Project Phil Part 6: First ride

So after a quick build with only a very minor hiccup with the rear hub the bike was ready for it's first ride.  I often explore the countryside on Google maps to find routes, and I spotted this on a public bridleways map.  In the southeast of England this stood out as it was one of the longest and most continuous bridleways which started around Guildford and ended near Brighton.

View Downs Link Ride in a larger map

I Googled it and it was how I suspected, it was a former railway line now called the Downs Link.  I guessed this because it was very straight with only very long gentle turns with a consistent width.  There is more information at the Sussex council website.  The railway line used to run connecting several small towns but was closed during the controversial Beeching Cuts during the mid 1960's.

Day 1: Downs link
The trail starts along the canal towpath and then soon turns onto the beginning of the railway.  The towpath was quite mucky and muddy from the rain in the previous week.  There were a lot of dead leaves everywhere which created some slippery sections.

There were a lot of remnants of the old railway such as these large wide overpasses and the occasional passing loop.  The width of the path was quite as you would imagine, although I started to get a bit bored by the straightness and flatness of the route.  I'm glad I had off-road tyres as the train tracks and ballast were long gone and only dirt was left.

The dynamo lighting got its first real test on this ride too, after the sun set at 4pm or thereabouts it was more or less complete darkness as there was no street lighting out in the country.  The standlight feature on the Cyo was a bit annoying as the Downs link signage (which was quite good by the way) was on unlit signposts; the main beam turns off as soon as the front wheel stops and the little LEDs function as the standlight which makes it difficult to see signage.  Other than that the range of the Cyo was a huge step up from what was used to, the beam was very broad as well which made night riding a completely different experience.

As the route was quite flat I didn't really get to push the braking system to its limits, however the brakes were broken in at this point and even through heavy mud, rain and gravel they gave effortless braking.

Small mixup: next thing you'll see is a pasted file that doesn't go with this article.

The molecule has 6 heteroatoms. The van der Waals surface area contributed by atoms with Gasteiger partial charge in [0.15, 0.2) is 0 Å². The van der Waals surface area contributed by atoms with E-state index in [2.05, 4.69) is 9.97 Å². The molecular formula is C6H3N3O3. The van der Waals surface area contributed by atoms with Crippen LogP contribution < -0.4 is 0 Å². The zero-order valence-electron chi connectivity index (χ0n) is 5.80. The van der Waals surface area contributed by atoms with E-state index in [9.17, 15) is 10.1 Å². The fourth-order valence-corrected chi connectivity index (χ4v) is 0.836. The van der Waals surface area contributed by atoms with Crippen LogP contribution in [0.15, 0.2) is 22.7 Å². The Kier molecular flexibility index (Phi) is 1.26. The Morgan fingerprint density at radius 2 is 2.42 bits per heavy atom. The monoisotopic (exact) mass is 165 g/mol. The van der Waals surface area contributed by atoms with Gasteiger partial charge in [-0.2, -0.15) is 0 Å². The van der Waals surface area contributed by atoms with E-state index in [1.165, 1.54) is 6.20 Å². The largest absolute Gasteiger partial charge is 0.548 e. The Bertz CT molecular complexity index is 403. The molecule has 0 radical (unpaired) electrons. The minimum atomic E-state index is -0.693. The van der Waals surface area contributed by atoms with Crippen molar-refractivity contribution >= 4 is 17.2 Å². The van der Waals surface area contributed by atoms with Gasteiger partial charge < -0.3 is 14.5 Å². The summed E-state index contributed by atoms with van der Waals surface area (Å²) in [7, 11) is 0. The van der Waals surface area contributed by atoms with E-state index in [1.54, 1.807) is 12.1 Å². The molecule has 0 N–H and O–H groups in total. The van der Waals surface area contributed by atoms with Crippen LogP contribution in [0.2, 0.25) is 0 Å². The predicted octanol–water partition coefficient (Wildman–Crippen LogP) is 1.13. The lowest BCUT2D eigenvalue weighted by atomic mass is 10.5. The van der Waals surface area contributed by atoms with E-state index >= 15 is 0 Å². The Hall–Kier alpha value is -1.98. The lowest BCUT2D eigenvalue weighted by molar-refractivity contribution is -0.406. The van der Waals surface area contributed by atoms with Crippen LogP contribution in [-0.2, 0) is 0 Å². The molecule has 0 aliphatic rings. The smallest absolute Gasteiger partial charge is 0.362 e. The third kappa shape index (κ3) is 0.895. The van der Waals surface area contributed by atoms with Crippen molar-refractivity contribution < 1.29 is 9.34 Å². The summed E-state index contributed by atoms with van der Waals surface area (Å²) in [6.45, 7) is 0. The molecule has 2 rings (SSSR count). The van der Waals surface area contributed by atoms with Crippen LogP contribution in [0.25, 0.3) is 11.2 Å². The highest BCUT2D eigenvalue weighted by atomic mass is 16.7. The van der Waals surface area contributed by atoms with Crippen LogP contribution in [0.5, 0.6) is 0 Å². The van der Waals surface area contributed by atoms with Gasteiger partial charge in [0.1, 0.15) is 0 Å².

However my bum was quite sore towards the end as the route was quite bumpy, also the saddle I have is a Selle Italia SLK which is a lot less forgiving than a Brooks which is what I'm used to.  Maybe I'll have to save up for one...

The bike however handled brilliantly, it stays composed riding over tree roots, ruts, mud and whatever else you could throw at it.  While it can't replace a dedicated MTB, it sure is very capable of taking on light trail riding like this in a pinch; it's able to ride places where a skinny tyred road bike wouldn't dare venture.

The fit of the bike feels spot on for me, luckily.  I chose the frame size from the horizontal top tube measurement which is similar to what I'm used to, however the bars are still reasonably high currently.   The drivetrain was just as I remembered it on my Cinelli, smooth clicks up and down as it always was.

After reaching Shoreham-by-sea and then heading east for a bit I made it to the familiar Brighton pier.  At this point my body was quite tired, my right knee and my bum were sore but I made it, the distance wasn't even that long but most of the path was dirt which takes it out of you a lot more.

Day 2: Richmond Park
The Sunday after, I decided to go for a very relaxed ride in Richmond park with some friends as a bit of a warm down.  This wasn't really at all challenging but it was a nice way to spend a Sunday chasing some deer.

I had a great first weekend with the bike, even though the next few days my leg was still quite sore and I had a slight limp.  I haven't done a long ride on dirt like that for a while, I really enjoyed it although other times I wish I could have been travelling faster on a smoother flatter surface.  I'm still yet to do a proper road ride, but now I have my slicks on it I'll plan something soon.

The build has met my expectations though, I'm glad I am able to do rides like this and tackle light dirt riding but still be able to ride on the road comfortably.  Even with the 28mm tyres I had on Mr Ramen I don't think I would have been able to tackle some of the mud and dirt that I encountered.  The discs performed admirably as well, giving very precise and consistent braking in all conditions.

Stay tuned for the next ride report, however that's the end of the build diary.  Thanks for reading.


  1. You can't put a brooks on this bike dude.
    What's the plan with fenders, i assume you were plastered with dirt by the end of the first ride? Have you found a solution to that issue?
    Also wondering how the toe overlap is on this bike when commuting or riding tighter city streets where occasionally you need to edge around vehicles etc? (my commuter's hopeless, i had to rip the front crudbuster off because i kept kicking it, and then it would get sucked up into the forks by the tyre.

    Cool build anyway, nice work.

  2. Yeah I don't think I will, I get numbness from my old B17 on long rides so I prefer a saddle with a cutout. Only a little bit of dirt after the first ride, although I may end up putting slightly narrower knobblies (standard CX ones are 32mm) which should fit under the guards.

    Toe overlap is still there, it doesn't ever really bother me to be honest.